For their part, President Obama and other champions of the legislation insist that public attitudes will soon change. More Americans will come to appreciate the law, they argue, once people have a better grasp of its benefits. And foremost among these benefits is the law's prohibition of "pre-existing condition" exclusions in health insurance — which would prevent insurance companies from denying coverage to customers with serious medical problems.

Like most of the health-care bill's major provisions, this ban will not take full effect until 2014. But the mere prospect of finally addressing the "pre-existing condition problem" is held up as an enormous selling point of the law. At long last, the bill's advocates claim, America has a solution to a profound failing of our current system — a solution that will eliminate a source of worry for millions, and that opponents would not dare undo. Indeed, while describing the plight of a young woman in the audience at a rally he attended in April, Obama told the crowd: "If [opponents of the law] want to look at Lauren Gallagher in the eye and tell her they plan to take away her father's ability to get health insurance ... they can run on that platform."

The president's dramatic talents notwithstanding, the choice he presents is a false one. We do not face an either-or showdown between cruelly denying sick people treatment and a massive new federal health-insurance entitlement. The problem of covering Americans with pre-existing conditions is certainly real, but the notion that the only way to solve it is through a massive transformation of America's health-care system — one that will increase costs, raise taxes, displace millions of the happily insured, create a new entitlement, and undermine our private insurance sector — is simply wrong.

The case for repealing the newly enacted law, then, is not that there are no problems to solve in American health care. Rather, it is that there are far better solutions available....

The entire piece can be found here.

posted by James C. Capretta | 10:06 am
Tags: pre-existing conditions
File As: Health Care

Should People Be Paid to Stay Healthy?

June 15, 2010

The New York Times has a symposium on wellness incentive programs in insurance and health care. I argue that they're worth a try:

In health care, as in so much else in modern life, money matters immensely. It matters for those who provide services to patients, as well as for those who consume them. We would have a better health care system today if public policy harnessed financial incentives in the right way — to produce higher quality care at a lower cost.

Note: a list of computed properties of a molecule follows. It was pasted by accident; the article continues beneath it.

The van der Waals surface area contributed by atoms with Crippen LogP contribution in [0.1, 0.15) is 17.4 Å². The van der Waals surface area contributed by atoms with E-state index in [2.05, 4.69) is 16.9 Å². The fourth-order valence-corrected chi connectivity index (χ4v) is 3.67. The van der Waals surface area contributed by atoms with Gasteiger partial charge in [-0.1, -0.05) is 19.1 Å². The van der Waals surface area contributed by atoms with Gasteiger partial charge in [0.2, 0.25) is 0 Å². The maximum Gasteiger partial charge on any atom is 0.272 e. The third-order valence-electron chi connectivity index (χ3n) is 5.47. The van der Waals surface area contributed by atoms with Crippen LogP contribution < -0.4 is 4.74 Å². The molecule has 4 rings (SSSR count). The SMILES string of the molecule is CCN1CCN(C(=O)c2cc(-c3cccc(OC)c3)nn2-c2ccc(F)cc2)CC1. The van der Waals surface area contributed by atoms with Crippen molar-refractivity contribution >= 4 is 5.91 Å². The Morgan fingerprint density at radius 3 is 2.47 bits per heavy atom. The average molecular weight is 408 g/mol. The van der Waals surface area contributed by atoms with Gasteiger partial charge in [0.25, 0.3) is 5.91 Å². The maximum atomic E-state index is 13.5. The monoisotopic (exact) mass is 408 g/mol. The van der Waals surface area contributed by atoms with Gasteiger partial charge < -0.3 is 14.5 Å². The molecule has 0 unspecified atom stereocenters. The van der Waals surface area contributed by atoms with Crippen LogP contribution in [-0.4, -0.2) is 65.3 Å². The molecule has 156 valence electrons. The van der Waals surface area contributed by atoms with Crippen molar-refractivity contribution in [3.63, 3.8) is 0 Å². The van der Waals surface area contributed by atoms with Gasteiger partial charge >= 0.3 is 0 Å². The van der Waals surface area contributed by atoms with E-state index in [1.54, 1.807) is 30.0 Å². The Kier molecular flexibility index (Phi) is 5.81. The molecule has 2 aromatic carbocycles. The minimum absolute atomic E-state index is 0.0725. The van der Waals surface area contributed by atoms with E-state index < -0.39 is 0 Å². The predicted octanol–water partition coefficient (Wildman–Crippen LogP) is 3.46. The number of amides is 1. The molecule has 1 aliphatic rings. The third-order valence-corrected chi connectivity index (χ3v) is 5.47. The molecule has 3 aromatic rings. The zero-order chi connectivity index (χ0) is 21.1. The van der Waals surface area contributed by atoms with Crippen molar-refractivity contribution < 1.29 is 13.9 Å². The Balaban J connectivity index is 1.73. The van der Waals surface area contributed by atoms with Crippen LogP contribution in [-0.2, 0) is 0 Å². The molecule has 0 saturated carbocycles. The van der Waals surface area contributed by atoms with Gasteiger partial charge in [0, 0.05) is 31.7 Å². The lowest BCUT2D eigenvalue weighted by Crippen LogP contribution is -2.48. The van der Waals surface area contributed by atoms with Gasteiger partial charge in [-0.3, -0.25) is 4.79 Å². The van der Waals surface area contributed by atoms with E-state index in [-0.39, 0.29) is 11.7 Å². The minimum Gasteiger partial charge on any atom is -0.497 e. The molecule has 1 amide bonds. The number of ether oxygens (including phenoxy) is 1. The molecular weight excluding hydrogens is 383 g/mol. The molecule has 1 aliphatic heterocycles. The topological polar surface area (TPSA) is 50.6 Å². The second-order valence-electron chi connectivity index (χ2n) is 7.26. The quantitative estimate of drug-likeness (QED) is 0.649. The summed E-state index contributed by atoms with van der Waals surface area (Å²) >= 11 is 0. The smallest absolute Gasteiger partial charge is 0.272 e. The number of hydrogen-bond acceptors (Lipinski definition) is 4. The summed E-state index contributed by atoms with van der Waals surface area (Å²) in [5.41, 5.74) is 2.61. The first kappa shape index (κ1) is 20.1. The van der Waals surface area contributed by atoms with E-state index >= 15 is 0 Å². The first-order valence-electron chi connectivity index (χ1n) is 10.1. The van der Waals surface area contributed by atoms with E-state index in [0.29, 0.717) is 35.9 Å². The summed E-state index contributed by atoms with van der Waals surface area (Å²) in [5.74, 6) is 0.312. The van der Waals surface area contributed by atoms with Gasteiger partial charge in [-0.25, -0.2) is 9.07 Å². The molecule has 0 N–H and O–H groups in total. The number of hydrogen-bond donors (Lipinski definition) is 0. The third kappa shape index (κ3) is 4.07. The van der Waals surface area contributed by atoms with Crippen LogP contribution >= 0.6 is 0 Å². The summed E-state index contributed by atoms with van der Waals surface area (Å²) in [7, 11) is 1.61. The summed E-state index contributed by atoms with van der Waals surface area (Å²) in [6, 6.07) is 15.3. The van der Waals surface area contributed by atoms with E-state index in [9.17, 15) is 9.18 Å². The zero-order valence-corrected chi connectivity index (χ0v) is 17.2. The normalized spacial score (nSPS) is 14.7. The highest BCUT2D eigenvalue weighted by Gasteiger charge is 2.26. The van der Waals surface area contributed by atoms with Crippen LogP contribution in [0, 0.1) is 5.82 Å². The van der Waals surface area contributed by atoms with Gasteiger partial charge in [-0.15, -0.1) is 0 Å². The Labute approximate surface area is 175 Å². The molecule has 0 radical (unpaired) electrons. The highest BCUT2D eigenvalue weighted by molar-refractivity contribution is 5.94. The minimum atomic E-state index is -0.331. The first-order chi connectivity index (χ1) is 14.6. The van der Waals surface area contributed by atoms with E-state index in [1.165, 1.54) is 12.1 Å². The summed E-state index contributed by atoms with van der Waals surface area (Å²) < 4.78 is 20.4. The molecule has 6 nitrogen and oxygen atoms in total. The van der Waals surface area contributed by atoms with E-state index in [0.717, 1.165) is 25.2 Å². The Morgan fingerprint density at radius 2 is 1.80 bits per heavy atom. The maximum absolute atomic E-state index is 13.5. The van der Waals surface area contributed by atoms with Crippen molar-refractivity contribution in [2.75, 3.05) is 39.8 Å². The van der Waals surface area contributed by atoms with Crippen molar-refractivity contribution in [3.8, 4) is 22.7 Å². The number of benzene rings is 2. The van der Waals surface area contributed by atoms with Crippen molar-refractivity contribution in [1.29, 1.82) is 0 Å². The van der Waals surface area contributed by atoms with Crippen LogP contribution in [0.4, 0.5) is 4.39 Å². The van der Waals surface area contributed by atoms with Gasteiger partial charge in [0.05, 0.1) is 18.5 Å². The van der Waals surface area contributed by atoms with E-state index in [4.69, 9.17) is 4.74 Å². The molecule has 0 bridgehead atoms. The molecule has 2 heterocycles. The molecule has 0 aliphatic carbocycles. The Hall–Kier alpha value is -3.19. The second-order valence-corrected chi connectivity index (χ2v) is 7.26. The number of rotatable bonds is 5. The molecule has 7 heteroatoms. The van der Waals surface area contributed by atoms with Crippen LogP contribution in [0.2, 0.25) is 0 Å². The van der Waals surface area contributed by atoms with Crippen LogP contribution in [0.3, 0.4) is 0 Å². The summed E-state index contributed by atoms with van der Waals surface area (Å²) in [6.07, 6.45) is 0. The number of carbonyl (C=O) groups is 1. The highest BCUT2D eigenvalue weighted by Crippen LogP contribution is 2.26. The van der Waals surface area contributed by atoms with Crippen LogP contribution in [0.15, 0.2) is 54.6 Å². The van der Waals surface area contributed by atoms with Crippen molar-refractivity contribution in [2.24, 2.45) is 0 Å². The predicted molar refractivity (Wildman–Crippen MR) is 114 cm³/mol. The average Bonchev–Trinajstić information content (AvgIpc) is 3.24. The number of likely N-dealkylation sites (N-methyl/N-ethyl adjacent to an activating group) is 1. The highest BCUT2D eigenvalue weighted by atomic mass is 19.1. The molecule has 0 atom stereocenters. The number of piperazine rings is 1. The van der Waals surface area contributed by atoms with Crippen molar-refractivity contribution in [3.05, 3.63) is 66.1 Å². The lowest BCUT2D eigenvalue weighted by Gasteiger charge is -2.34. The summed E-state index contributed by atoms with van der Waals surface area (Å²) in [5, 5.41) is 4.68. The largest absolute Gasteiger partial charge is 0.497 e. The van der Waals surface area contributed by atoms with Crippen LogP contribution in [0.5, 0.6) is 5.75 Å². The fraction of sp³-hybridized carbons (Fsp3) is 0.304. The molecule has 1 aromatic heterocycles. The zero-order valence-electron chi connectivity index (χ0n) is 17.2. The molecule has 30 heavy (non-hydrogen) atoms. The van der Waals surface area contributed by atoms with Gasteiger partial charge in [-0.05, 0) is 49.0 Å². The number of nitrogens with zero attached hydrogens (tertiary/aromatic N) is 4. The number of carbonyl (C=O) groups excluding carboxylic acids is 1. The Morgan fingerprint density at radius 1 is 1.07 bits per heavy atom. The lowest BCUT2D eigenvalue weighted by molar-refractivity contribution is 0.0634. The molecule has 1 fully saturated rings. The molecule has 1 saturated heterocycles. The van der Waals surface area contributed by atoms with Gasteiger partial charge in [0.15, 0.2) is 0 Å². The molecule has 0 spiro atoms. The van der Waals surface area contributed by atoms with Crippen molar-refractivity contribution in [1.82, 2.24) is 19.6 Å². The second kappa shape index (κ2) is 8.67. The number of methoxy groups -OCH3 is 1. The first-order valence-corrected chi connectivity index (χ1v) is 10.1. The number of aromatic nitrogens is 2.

Alas, U.S. health care is awash in third-party payment arrangements that fundamentally distort decision-making and drive up costs. Public insurance and heavily tax-subsidized employer-provided coverage pay the bulk of the nation’s health care bills, which means consumers are largely insulated from the financial consequences of their choices, including the health care costs associated with unhealthy behavior.

Read the whole thing here.

posted by James C. Capretta | 10:34 am
Tags: wellness programs, patient incentives
File As: Health Care


June 9, 2010

I am pleased to announce the launch this week of what I hope will be an important new resource in the debate over the future of American health care:

Yesterday, the Obama administration embarked on an ambitious effort to again “sell” the new health law to a skeptical public by highlighting the supposed benefits of it in speeches, mailers, and planned advertising campaigns. is aimed at setting the record straight with facts. It will provide, in one convenient and searchable website, all of the most important research, analysis, news, and commentary related to the new health law. Proponents of the new law have claimed that it will produce many positive results for the country. When the new law instead produces precisely the opposite results of what was promised, will make that information available to ordinary Americans so they can hold those who sponsored and passed it accountable for what they have done. is sponsored by economics21, an excellent new research institute dedicated to promoting sound economic policies in a rapidly changing global economy. I am pleased to be serving as the project’s director, even as I continue in my role as a Fellow at the Ethics and Public Policy Center and as a contributing editor to The New Atlantis.

Please go to the new website regularly, spread the word to those who might benefit from visiting it, and sign up for the weekly “ebrief” to get periodic updates with all of the latest information and developments.

posted by James C. Capretta | 6:23 pm
File As: Health Care

The Debt Commission, Health Care, and Obama’s Budgetary Game Plan

June 4, 2010

In another Web Memo for the Heritage Foundation this week, I wrote a bit more about the debt commission and the budgetary and political problems that Obamacare creates for the nation's finances. Here's an excerpt from the beginning:

Unfortunately, the timeline for the United States to take corrective action may have already been shortened in just the past few weeks. What began as a slow-motion crumble of Greece’s economic house of cards has now quite clearly become the triggering point for full-fledged examination of the risks posed by massive increases in governmental debt combined with aging populations around the developed world. No country is exempt from the scrutiny of the bond markets, including the U.S. Moreover, if Europe’s economy slides back again into a deep recession as the debt crisis spreads, no part of the global economy will be completely spared from the fallout, including the U.S. The new health care law will only worsen the nation’s fiscal situation, and despite President Obama’s claim that “everything is on the table,” it is clear that the Administration wants to lock in Obamacare and force the commission to look elsewhere.